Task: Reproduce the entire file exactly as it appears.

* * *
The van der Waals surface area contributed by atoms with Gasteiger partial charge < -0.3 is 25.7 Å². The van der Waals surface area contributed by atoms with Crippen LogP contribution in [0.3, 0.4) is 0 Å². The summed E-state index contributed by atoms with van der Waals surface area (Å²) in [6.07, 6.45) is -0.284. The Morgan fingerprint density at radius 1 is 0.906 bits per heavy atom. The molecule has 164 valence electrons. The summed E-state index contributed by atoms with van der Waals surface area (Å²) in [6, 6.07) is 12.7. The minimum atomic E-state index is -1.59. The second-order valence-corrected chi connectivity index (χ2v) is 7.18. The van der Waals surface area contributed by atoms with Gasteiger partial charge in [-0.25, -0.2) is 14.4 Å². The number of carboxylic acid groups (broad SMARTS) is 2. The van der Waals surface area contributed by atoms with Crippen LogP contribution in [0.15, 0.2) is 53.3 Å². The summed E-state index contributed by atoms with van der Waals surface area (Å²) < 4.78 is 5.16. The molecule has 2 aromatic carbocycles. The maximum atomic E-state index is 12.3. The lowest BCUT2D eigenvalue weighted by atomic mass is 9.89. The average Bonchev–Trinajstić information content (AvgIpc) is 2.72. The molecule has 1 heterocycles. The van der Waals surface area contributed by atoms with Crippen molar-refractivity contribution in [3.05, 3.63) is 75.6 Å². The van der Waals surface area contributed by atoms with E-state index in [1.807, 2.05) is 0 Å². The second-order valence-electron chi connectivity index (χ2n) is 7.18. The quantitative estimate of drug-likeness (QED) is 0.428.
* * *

The van der Waals surface area contributed by atoms with Gasteiger partial charge < -0.3 is 25.7 Å². The van der Waals surface area contributed by atoms with Crippen LogP contribution in [0.3, 0.4) is 0 Å². The summed E-state index contributed by atoms with van der Waals surface area (Å²) in [6.07, 6.45) is -0.284. The Morgan fingerprint density at radius 1 is 0.906 bits per heavy atom. The molecule has 164 valence electrons. The summed E-state index contributed by atoms with van der Waals surface area (Å²) in [6, 6.07) is 12.7. The minimum atomic E-state index is -1.59. The second-order valence-corrected chi connectivity index (χ2v) is 7.18. The van der Waals surface area contributed by atoms with Gasteiger partial charge in [-0.25, -0.2) is 14.4 Å². The number of carboxylic acid groups (broad SMARTS) is 2. The van der Waals surface area contributed by atoms with Crippen LogP contribution in [0.15, 0.2) is 53.3 Å². The summed E-state index contributed by atoms with van der Waals surface area (Å²) < 4.78 is 5.16. The molecule has 2 aromatic carbocycles. The maximum atomic E-state index is 12.3. The lowest BCUT2D eigenvalue weighted by atomic mass is 9.89. The average Bonchev–Trinajstić information content (AvgIpc) is 2.72. The molecule has 1 heterocycles. The van der Waals surface area contributed by atoms with Crippen molar-refractivity contribution in [3.05, 3.63) is 75.6 Å². The van der Waals surface area contributed by atoms with E-state index in [1.807, 2.05) is 0 Å². The second-order valence-electron chi connectivity index (χ2n) is 7.18. The quantitative estimate of drug-likeness (QED) is 0.428.